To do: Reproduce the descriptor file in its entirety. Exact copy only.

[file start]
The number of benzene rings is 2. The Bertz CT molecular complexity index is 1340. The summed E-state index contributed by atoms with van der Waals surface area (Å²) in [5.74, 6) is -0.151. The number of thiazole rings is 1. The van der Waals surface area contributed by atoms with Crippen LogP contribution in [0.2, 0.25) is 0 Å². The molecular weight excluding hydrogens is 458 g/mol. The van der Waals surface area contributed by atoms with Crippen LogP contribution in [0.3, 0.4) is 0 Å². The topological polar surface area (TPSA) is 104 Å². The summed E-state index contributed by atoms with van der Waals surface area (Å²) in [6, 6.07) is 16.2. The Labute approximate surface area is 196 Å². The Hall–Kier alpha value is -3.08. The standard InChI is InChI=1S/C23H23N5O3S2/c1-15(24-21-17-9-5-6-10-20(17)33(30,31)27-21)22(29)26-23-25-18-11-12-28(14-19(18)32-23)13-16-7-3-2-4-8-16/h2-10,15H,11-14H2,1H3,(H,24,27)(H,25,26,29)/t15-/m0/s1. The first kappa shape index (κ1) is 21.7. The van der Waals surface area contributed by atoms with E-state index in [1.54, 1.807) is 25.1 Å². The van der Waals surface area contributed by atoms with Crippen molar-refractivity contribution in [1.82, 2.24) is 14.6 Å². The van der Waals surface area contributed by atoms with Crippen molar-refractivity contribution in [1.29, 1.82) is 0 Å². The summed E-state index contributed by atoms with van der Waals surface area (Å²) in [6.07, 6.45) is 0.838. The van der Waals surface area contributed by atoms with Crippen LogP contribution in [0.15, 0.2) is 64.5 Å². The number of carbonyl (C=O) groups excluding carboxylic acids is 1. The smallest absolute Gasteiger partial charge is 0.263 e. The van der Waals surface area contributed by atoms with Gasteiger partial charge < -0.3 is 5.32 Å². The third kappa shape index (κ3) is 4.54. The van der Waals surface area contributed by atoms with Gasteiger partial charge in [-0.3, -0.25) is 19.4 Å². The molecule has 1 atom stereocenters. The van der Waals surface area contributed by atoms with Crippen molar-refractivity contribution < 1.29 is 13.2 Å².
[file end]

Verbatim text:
The number of benzene rings is 2. The Bertz CT molecular complexity index is 1340. The summed E-state index contributed by atoms with van der Waals surface area (Å²) in [5.74, 6) is -0.151. The number of thiazole rings is 1. The van der Waals surface area contributed by atoms with Crippen LogP contribution in [0.2, 0.25) is 0 Å². The molecular weight excluding hydrogens is 458 g/mol. The van der Waals surface area contributed by atoms with Crippen LogP contribution in [0.3, 0.4) is 0 Å². The topological polar surface area (TPSA) is 104 Å². The summed E-state index contributed by atoms with van der Waals surface area (Å²) in [6, 6.07) is 16.2. The Labute approximate surface area is 196 Å². The Hall–Kier alpha value is -3.08. The standard InChI is InChI=1S/C23H23N5O3S2/c1-15(24-21-17-9-5-6-10-20(17)33(30,31)27-21)22(29)26-23-25-18-11-12-28(14-19(18)32-23)13-16-7-3-2-4-8-16/h2-10,15H,11-14H2,1H3,(H,24,27)(H,25,26,29)/t15-/m0/s1. The first kappa shape index (κ1) is 21.7. The van der Waals surface area contributed by atoms with E-state index in [1.54, 1.807) is 25.1 Å². The van der Waals surface area contributed by atoms with Crippen molar-refractivity contribution in [1.82, 2.24) is 14.6 Å². The van der Waals surface area contributed by atoms with Crippen molar-refractivity contribution in [1.29, 1.82) is 0 Å². The summed E-state index contributed by atoms with van der Waals surface area (Å²) in [6.07, 6.45) is 0.838. The van der Waals surface area contributed by atoms with Crippen LogP contribution in [0.15, 0.2) is 64.5 Å². The number of carbonyl (C=O) groups excluding carboxylic acids is 1. The smallest absolute Gasteiger partial charge is 0.263 e. The van der Waals surface area contributed by atoms with Gasteiger partial charge < -0.3 is 5.32 Å². The third kappa shape index (κ3) is 4.54. The van der Waals surface area contributed by atoms with Gasteiger partial charge in [-0.3, -0.25) is 19.4 Å². The molecule has 1 atom stereocenters. The van der Waals surface area contributed by atoms with Crippen molar-refractivity contribution < 1.29 is 13.2 Å².